[WHAT’S ON KOREAN TV]Royal rehash sparks fresh controversyOne of the sure-fire tales to base a TV drama on is that of the temptress Jang Ok-jeong (1662-1701) from the Joseon Dynasty. Local stations have re-created the story numerous times to commercial success. And the actress playing the lead invariably gains stardom.
KBS2-TV this month began a new take on the classic with "Jang Huibin" at 10 p.m. on Wednesday and Thursday nights. Critics first scorned the idea of this rehash, saying the network was only jumping on the bandwagon. But viewers don't seem to mind; audience ratings are higher than 15 percent.
It is indeed a dramatic story. Jang Ok-jeong, raised in a middle-class family, decides to approach the royal court after her family comes to ruin. With her comely looks, shrewd nature and a bit of luck, she succeeds in catching the king's attention. In time, she gives birth to a son. When her son becomes the crown prince, she is conferred the court name "Huibin" and the title of first concubine -- quite a success, but not enough to satisfy her ambitions. Using political factions, she dethrones the queen and gains the crown. But her jealousy and ambition get the best of her, and five years later the king strips her of her crown, and calls in the former queen, Inhyeon.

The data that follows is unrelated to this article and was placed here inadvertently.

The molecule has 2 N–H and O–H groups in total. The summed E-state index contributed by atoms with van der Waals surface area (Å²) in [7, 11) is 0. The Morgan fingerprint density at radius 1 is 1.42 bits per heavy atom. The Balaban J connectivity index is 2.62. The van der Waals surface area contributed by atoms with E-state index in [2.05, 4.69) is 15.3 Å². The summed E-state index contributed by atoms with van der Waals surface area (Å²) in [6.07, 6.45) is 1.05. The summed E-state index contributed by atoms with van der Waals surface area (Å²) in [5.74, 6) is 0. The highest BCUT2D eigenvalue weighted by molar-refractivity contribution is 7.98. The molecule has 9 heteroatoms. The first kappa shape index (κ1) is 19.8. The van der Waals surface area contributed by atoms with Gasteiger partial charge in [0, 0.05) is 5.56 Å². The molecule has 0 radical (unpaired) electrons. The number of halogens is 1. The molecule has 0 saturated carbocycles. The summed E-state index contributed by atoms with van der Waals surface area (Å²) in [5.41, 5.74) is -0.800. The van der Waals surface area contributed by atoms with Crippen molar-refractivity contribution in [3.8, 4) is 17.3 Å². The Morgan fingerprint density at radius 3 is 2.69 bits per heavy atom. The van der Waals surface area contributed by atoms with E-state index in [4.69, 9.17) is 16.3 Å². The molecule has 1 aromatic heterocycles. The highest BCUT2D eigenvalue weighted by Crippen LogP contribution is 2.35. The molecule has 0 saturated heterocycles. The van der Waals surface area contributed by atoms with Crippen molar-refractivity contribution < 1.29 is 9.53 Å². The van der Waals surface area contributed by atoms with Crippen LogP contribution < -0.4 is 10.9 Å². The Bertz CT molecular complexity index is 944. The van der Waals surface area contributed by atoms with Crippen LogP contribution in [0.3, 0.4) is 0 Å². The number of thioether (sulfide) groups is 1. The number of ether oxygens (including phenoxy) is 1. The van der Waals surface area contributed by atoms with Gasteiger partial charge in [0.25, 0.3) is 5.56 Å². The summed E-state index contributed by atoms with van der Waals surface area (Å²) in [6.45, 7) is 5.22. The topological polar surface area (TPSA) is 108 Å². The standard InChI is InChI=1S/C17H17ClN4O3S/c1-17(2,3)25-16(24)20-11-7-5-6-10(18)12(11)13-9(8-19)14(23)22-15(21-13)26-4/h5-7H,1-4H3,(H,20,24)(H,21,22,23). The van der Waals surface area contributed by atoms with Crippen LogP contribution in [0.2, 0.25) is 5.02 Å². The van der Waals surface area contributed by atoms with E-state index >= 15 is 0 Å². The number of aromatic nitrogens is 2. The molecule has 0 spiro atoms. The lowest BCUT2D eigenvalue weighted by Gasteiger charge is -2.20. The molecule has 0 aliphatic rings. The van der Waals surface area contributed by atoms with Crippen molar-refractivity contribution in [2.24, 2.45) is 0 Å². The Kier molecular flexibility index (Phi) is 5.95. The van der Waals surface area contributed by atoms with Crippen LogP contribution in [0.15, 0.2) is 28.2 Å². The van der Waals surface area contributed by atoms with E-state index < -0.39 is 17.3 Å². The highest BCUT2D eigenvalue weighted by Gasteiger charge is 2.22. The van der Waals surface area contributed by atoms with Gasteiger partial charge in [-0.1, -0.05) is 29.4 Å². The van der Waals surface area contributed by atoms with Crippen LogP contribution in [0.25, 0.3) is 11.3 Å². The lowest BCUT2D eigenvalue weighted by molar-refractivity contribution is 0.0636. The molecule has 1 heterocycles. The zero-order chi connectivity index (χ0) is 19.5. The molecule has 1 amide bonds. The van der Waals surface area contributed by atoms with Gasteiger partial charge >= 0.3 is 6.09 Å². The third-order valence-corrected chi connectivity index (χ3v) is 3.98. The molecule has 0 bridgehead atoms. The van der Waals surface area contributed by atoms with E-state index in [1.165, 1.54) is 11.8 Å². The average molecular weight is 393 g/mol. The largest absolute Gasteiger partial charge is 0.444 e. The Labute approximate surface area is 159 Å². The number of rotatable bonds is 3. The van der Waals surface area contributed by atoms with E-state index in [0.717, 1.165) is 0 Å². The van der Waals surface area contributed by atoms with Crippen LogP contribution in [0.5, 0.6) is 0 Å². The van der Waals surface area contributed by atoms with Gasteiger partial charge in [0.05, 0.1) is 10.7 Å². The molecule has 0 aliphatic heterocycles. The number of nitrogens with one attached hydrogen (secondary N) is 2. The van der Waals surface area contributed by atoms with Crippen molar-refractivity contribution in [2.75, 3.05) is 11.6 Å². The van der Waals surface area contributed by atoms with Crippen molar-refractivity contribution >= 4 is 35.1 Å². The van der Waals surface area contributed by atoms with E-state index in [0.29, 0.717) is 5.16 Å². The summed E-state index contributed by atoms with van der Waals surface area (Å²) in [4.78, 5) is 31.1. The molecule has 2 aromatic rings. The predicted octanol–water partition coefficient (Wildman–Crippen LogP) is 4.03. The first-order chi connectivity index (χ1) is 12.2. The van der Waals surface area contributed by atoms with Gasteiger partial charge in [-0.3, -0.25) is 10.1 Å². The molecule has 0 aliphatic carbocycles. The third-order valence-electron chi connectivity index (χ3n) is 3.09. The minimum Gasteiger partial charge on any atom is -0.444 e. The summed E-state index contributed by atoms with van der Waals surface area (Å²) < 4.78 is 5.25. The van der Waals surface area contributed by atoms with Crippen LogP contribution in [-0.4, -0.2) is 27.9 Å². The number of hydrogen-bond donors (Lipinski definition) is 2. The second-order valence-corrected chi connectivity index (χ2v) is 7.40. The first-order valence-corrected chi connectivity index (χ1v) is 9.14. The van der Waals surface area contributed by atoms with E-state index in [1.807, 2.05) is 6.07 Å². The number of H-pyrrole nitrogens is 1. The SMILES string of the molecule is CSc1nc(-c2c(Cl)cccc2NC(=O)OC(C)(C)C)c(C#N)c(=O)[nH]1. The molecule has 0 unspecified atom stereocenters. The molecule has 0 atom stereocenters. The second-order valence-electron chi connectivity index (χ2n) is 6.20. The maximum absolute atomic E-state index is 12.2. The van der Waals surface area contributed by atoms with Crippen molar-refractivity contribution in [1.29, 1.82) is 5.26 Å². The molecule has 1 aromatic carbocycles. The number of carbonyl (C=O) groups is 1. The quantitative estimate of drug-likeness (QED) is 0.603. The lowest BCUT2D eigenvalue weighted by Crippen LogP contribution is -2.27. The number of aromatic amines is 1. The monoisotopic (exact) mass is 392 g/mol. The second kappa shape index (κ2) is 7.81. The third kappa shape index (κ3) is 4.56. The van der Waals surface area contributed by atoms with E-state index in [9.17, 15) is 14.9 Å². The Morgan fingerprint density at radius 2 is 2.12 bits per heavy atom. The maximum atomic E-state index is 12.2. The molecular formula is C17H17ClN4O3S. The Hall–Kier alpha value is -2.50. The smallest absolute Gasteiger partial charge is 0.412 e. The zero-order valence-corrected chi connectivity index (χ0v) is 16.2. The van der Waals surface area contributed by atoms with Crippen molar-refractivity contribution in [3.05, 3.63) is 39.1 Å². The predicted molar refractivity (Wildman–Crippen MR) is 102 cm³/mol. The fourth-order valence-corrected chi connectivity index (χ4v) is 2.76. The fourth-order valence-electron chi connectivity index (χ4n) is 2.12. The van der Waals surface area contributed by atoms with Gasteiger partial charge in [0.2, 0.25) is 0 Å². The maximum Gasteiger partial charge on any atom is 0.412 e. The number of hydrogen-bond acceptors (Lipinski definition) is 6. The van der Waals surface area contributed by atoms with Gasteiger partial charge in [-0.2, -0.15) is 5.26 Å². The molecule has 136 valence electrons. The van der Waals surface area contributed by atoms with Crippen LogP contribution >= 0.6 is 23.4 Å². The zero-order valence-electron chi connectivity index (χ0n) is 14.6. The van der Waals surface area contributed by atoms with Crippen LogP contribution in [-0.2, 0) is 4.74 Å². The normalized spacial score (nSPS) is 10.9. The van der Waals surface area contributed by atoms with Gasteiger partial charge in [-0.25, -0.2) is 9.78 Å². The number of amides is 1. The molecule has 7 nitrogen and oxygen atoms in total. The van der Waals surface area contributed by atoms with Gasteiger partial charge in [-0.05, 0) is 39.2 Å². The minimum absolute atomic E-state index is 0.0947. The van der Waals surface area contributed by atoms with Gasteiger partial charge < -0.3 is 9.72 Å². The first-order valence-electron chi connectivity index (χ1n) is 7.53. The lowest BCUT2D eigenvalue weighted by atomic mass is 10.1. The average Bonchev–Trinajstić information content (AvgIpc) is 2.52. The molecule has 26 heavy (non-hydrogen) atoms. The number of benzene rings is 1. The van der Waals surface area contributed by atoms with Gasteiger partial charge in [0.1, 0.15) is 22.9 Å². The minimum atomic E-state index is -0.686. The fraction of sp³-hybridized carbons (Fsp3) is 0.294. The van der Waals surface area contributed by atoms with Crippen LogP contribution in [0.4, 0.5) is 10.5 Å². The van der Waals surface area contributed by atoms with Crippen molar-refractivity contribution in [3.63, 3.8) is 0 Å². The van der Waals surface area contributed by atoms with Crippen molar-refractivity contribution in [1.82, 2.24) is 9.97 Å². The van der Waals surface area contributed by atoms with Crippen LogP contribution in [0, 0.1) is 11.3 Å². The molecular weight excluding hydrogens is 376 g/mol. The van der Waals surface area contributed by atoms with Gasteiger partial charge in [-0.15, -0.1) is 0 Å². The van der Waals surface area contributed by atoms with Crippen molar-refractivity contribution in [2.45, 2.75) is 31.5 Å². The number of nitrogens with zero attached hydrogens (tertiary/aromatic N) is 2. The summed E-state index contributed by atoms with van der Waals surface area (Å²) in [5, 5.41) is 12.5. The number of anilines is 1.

Naturally our heroine gets furious. She comes up with a plan to have a shaman put a curse on the queen, and the queen passes away soon after. The king finds out about Jang's evildoing and orders her to drink poison.
As eventful as the story is, the new show based on it is creating its own spats.
Even before the show began its run, the lead actress, Kim Hye-soo, whose ambitions many say match those of Jang Huibin, found herself in legal trouble. Kim was so desperate to star in the series that she broke a movie contract and was consequently sued by the movie agency. The agency eventually withdrew the suit. Ms. Kim, role in hand, seemed ready to do anything for her role, such as shooting bathing scenes that look gratuitous but boost ratings.
But the lawsuit controversy was just the beginning. One of the drama's production staff at KBS was involved in a fight with a member of the outside production company that makes the drama. The KBS man was whacked over the head with a cell phone, and ended up with five stitches in his forehead. Last week, the Korean Producers Association released a statement saying that its members would no longer employ that production company.
Through it all, the new show has managed to keep going. Perhaps what really interests audiences is not the drama on-screen but off.
"What's on Korean TV" appears Wednesdays in the JoongAng Daily.
by Chun Su-jin